[MyData & Open Data] An introduction

Lyre Calliope lyre.calliope at gmail.com
Wed Jun 19 22:16:00 UTC 2013

Hello everyone! My name is Lyre Calliope (@CaptainCalliope on the
twitterz). I'm a free agent recently residing in Boston. I'm a volunteer
for Mozilla as well as countless other projects. A lot of my time right now
is spent organizing hackathons within the civic innovation space which is
how I'm getting to know people in my new city.

My interest in this Working Group comes from wanting to understand the
changing role of data in our lives.

One of my active hypotheses is that the open web is evolving into a primary
computing platform that natively supports functional reactive programming
paradigm principles. (a shout-out to all you programming language theory
nerds out there!) This basically means programming that is fundamentally
data driven and real-time. Given this hypothesis, I think there are
necessary conversations the need to be had about what data in its many
forms means to humanity. Philosophically, architecturally, and everything
in between.

Open data is just one of many forms of data that contribute to a thriving
open knowledge environment. In fact, I'd go a step further in stating that
open data falls utterly short as a means toward building a globally
inclusive open knowledge environment if it can't be nested in strong
personal contexts.. and most of the data processing infrastructure being
built right now are strictly bound to organizational contexts. In the past
few years, cloud computing has thrown this in sharp relief by accelerating
the collection and lock-in of personal data by institutions. This is a
stifling problem.

When considering the relationship between "my data and open data," I think
it isn't really about data at all, but a question of how individuals can
continue to participate within the public sphere when so much knowledge of
how our world works is increasingly tied up in arcane networks of code:
both legal and software.

In order to make engagement of the public sphere truly accessible, we have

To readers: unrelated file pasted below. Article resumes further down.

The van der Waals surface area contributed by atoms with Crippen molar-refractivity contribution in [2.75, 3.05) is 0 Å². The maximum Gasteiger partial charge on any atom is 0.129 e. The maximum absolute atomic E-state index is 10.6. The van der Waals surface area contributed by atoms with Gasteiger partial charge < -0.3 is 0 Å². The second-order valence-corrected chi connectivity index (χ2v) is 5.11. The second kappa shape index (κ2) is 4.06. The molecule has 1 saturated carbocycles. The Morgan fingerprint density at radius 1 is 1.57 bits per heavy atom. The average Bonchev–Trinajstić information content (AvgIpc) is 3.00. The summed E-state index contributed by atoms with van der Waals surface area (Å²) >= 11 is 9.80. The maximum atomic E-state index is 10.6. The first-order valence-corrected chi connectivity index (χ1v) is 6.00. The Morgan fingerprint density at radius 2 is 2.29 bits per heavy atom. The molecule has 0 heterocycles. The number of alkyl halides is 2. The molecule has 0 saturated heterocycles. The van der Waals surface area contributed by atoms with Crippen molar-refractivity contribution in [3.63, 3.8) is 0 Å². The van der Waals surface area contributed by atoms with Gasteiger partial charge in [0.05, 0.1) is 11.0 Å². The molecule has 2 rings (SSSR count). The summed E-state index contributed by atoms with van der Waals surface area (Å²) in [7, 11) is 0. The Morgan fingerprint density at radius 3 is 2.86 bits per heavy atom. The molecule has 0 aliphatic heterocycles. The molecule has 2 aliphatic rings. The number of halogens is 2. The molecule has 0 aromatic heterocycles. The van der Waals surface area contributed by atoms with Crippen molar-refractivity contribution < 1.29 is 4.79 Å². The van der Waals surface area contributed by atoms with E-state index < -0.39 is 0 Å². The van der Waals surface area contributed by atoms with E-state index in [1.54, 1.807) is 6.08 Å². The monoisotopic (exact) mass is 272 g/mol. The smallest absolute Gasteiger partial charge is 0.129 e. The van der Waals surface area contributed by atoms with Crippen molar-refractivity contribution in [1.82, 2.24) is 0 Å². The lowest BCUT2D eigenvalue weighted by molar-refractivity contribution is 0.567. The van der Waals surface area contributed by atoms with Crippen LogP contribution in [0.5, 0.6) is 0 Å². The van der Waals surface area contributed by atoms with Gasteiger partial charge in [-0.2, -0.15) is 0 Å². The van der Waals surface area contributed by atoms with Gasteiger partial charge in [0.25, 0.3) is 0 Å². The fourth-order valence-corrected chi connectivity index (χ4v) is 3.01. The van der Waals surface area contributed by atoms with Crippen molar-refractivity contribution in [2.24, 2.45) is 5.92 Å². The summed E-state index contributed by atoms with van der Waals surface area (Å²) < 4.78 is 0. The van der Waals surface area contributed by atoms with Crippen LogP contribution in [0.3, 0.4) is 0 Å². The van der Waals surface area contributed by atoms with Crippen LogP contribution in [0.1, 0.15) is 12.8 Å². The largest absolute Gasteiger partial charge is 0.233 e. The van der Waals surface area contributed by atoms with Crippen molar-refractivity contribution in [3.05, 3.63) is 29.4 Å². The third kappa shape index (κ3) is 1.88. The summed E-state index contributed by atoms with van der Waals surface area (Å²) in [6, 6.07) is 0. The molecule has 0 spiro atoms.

some code refactoring to do.

The clarion call that's being converged upon around these topics is for the
creation of new identity infrastructure that enables 'Personal Clouds'.
There's already lots going on in this space, and I'm looking forward to
seeing the unique perspective OKFN can bring to the discussion.

Here are a few links I'd like to share:

A recent article I liked that makes the case for Identity as the key to
personal clouds (right before getting all pitchy about a conference):

Kaliya 'Identity Woman' Hamlin and Phil Windley write on the 'Values and
Vision for the Personal Data Ecosystem.' If you only read one link from
this list, make sure it's this one!

The relevant project to watch at Mozilla is the Persona PICL (profile in
the cloud) project. It's early, but I think this project is the lynch pin
to this entire personal clouds equation.

A project from the MIT Media Lab's Human Dynamics Group that proposes a
novel architecture for personal data ownership that preserves privacy by
sending code rather than data across the network. They are also doing work
on the legal/policy side of this problem space as well:

I'm in talks with a few people at the Media Lab about starting up a summer
project to integrate openPDS with CKAN. If it pans out, I'll share more in
the coming days.

Lyre Calliope
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